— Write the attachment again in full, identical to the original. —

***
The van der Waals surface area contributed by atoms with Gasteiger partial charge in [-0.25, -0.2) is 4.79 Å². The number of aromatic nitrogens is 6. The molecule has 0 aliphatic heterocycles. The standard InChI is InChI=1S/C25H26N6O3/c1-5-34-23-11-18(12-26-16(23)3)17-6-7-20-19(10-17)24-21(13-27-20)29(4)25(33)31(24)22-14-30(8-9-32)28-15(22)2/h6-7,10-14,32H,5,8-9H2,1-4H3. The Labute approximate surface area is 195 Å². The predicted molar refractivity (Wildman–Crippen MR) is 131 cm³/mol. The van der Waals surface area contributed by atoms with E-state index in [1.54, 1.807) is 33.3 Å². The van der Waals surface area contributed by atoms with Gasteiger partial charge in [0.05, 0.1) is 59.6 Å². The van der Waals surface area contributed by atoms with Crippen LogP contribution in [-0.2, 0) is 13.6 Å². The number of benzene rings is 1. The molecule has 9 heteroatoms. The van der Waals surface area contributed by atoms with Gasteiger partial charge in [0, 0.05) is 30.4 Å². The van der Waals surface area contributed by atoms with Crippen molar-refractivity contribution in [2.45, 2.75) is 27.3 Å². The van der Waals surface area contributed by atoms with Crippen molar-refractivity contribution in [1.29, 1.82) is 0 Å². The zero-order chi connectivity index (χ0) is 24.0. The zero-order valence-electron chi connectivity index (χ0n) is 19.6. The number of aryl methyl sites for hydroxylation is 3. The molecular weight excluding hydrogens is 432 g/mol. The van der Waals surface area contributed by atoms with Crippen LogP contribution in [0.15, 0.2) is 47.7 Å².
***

The van der Waals surface area contributed by atoms with Gasteiger partial charge in [-0.25, -0.2) is 4.79 Å². The number of aromatic nitrogens is 6. The molecule has 0 aliphatic heterocycles. The standard InChI is InChI=1S/C25H26N6O3/c1-5-34-23-11-18(12-26-16(23)3)17-6-7-20-19(10-17)24-21(13-27-20)29(4)25(33)31(24)22-14-30(8-9-32)28-15(22)2/h6-7,10-14,32H,5,8-9H2,1-4H3. The Labute approximate surface area is 195 Å². The predicted molar refractivity (Wildman–Crippen MR) is 131 cm³/mol. The van der Waals surface area contributed by atoms with E-state index in [1.54, 1.807) is 33.3 Å². The van der Waals surface area contributed by atoms with Gasteiger partial charge in [0.05, 0.1) is 59.6 Å². The van der Waals surface area contributed by atoms with Crippen LogP contribution in [-0.2, 0) is 13.6 Å². The number of benzene rings is 1. The molecule has 9 heteroatoms. The van der Waals surface area contributed by atoms with Gasteiger partial charge in [0, 0.05) is 30.4 Å². The van der Waals surface area contributed by atoms with Crippen molar-refractivity contribution in [2.45, 2.75) is 27.3 Å². The van der Waals surface area contributed by atoms with Crippen molar-refractivity contribution in [1.29, 1.82) is 0 Å². The zero-order chi connectivity index (χ0) is 24.0. The zero-order valence-electron chi connectivity index (χ0n) is 19.6. The number of aryl methyl sites for hydroxylation is 3. The molecular weight excluding hydrogens is 432 g/mol. The van der Waals surface area contributed by atoms with Crippen LogP contribution in [0.15, 0.2) is 47.7 Å².